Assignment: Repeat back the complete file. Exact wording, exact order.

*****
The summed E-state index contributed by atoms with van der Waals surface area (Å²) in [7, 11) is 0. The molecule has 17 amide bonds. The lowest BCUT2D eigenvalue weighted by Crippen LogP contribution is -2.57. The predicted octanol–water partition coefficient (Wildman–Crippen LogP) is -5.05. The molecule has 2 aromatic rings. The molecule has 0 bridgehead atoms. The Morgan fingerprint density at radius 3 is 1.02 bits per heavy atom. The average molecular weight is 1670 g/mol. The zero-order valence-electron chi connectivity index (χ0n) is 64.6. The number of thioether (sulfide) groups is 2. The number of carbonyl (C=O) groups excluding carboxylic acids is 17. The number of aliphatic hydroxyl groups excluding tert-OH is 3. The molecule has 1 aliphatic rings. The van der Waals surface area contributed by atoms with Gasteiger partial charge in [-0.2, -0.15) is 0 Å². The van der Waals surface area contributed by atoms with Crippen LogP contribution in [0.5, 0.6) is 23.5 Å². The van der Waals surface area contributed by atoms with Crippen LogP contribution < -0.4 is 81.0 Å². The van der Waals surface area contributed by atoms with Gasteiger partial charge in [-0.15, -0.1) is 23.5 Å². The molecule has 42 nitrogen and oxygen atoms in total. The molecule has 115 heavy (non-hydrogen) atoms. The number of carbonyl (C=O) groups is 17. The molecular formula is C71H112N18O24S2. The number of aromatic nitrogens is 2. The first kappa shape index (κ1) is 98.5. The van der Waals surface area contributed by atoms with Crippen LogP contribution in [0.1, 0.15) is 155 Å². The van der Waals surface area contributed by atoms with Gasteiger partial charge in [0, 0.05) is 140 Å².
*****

The summed E-state index contributed by atoms with van der Waals surface area (Å²) in [7, 11) is 0. The molecule has 17 amide bonds. The lowest BCUT2D eigenvalue weighted by Crippen LogP contribution is -2.57. The predicted octanol–water partition coefficient (Wildman–Crippen LogP) is -5.05. The molecule has 2 aromatic rings. The molecule has 0 bridgehead atoms. The Morgan fingerprint density at radius 3 is 1.02 bits per heavy atom. The average molecular weight is 1670 g/mol. The zero-order valence-electron chi connectivity index (χ0n) is 64.6. The number of thioether (sulfide) groups is 2. The number of carbonyl (C=O) groups excluding carboxylic acids is 17. The number of aliphatic hydroxyl groups excluding tert-OH is 3. The molecule has 1 aliphatic rings. The van der Waals surface area contributed by atoms with Gasteiger partial charge in [-0.2, -0.15) is 0 Å². The van der Waals surface area contributed by atoms with Crippen LogP contribution in [0.5, 0.6) is 23.5 Å². The van der Waals surface area contributed by atoms with Crippen LogP contribution < -0.4 is 81.0 Å². The van der Waals surface area contributed by atoms with Gasteiger partial charge in [-0.15, -0.1) is 23.5 Å². The molecule has 42 nitrogen and oxygen atoms in total. The molecule has 115 heavy (non-hydrogen) atoms. The number of carbonyl (C=O) groups is 17. The molecular formula is C71H112N18O24S2. The number of aromatic nitrogens is 2. The first kappa shape index (κ1) is 98.5. The van der Waals surface area contributed by atoms with Crippen LogP contribution in [0.1, 0.15) is 155 Å². The van der Waals surface area contributed by atoms with Gasteiger partial charge in [0, 0.05) is 140 Å².